Pot's Money Problem

The legal marijuana business is off to a booming start in Colorado. Now what do they do with all that cash?

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Matt Nager

Colorado requires pot shops like Medicine Man togrow 70% of their product. Adults can buy up to 1 oz. at a time for recreational use.

At the front of Medicine Man, a retail cannabis shop on an industrial strip in north Denver, customers wait patiently to buy strains of O.G. Kush and Ghost Train Haze arrayed in glass jars or to sample the menu of pot-infused chocolates, cookies, creams, lozenges and tinctures. In the back, company president Andy Williams strolls the aisles of his cavernous marijuana gardens, pointing out the custom drainage tables and drying racks and a 20,000-sq.-ft. factory addition with crisp white wall panels designed to evoke an Apple Store. "We're building a showcase for the world," he says.

These are heady days in Colorado, which on Jan. 1 became the first state in the world to legalize the sale of recreational pot to anyone over 21. State officials spent more than a year building a market that regulates weed from seed to sale. So far the selling is going just fine. The state's retail pot shops raked in more than $1 million on their first day in business, and demand has barely dwindled since.

The problem is the proceeds. Federal law classifies cannabis as a drug on a par with heroin and ecstasy, which has prevented more than half of Colorado's legal pot merchants from using bank accounts or credit cards. That forces multimillion-dollar businesses like Williams' to operate in cash, which is not just difficult but also dangerous.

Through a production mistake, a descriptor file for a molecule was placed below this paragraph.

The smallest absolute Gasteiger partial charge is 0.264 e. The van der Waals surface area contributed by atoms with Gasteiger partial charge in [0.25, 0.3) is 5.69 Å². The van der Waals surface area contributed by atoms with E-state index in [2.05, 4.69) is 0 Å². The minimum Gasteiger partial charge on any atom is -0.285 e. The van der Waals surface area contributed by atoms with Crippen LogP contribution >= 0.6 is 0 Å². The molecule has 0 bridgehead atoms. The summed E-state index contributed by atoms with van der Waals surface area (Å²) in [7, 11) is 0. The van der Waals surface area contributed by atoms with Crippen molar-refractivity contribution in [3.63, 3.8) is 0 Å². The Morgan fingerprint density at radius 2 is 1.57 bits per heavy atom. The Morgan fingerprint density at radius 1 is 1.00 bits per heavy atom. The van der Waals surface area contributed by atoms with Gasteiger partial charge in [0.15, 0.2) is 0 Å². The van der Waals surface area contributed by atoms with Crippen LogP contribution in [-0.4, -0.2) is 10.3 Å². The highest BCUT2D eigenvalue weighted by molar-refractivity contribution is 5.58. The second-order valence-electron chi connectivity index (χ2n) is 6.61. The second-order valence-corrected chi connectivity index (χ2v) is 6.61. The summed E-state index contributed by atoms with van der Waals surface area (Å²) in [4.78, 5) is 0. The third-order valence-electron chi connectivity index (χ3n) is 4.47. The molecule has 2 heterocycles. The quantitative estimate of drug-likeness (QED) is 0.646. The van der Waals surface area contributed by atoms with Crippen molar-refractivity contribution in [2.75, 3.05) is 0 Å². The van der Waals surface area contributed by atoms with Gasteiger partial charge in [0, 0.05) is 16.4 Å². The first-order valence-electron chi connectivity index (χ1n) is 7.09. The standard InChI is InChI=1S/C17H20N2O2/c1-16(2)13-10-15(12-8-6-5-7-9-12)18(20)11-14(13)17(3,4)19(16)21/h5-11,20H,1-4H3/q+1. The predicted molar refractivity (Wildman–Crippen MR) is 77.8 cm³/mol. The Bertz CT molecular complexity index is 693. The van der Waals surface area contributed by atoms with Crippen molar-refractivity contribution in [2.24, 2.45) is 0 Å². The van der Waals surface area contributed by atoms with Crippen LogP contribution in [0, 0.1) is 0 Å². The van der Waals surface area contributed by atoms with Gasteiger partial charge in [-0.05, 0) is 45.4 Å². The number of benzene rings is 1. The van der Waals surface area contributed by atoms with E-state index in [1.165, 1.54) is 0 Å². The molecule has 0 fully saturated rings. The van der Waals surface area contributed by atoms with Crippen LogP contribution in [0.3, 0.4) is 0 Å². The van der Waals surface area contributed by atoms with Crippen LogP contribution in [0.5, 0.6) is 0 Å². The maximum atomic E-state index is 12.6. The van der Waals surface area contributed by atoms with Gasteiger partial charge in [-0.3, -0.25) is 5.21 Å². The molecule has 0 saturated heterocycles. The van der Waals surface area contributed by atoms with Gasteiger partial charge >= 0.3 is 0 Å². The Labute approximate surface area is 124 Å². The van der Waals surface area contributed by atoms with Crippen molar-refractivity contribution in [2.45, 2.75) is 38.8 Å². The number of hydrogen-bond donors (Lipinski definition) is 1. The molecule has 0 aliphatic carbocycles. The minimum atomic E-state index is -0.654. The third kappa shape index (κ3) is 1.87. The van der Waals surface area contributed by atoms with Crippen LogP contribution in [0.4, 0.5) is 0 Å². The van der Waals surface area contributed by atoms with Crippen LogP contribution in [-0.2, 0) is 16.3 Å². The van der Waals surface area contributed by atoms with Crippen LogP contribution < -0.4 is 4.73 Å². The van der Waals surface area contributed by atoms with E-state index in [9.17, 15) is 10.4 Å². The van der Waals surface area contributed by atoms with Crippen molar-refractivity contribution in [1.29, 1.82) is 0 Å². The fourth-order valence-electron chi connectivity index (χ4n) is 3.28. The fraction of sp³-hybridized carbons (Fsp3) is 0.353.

As a result, Denver's marijuana moguls sometimes look more like criminals than capitalists. They lease secret off-site warehouses to store their money and pay employees with cash-stuffed envelopes. Some outfit their homes with false walls and safes bolted to the floors. They tote tens of thousands of dollars around and foot five-figure tax bills with thick wads of 20s. To avert robberies, stores often stagger delivery schedules, hire decoy drivers and employ armed guards to monitor dozens of on-site surveillance cameras. Shunned by proper banks, they run their shops as makeshift substitutes. "We're a little fortress," Williams says.

Simple accounting becomes a dizzying logistical puzzle. At Medicine Man, the daily procedures include counting and recounting receipts, spraying the cash with Febreze to mask the scent, stuffing it into tamper-resistant clear plastic bags and shipping it in armored cars to a downtown vault.

"Just managing payroll is a nightmare, let alone paying for a $2 million construction project," Williams says. "That's going to be a pretty damn heavy suitcase." He recalls feeling "like a terrorist" as he ferried $90,000 in a black knapsack to the site of one wholesale purchase in Colorado Springs. Elan Nelson, 35, who works in business development at Medicine Man, remembers spiriting a backpack crammed with $30,000 through an alley near the state capitol to buy weed-laced baked goods from a vendor. Kristi Kelly, 36, spends large chunks of her time shuttling between the two retail pot shops she owns and the windowless vaults where she stores her money, her two dogs in tow for protection.

For the state, the banking problem makes money harder to track, harder to tax and harder to regulate. For the pot industry's pioneers, it requires enormous capital, crimps efficiency and creates the very safety hazards the state was determined to avoid by legalizing weed in the first place. "Somebody," says Williams, "is going to get hurt."

Don't Ask, Don't Tell

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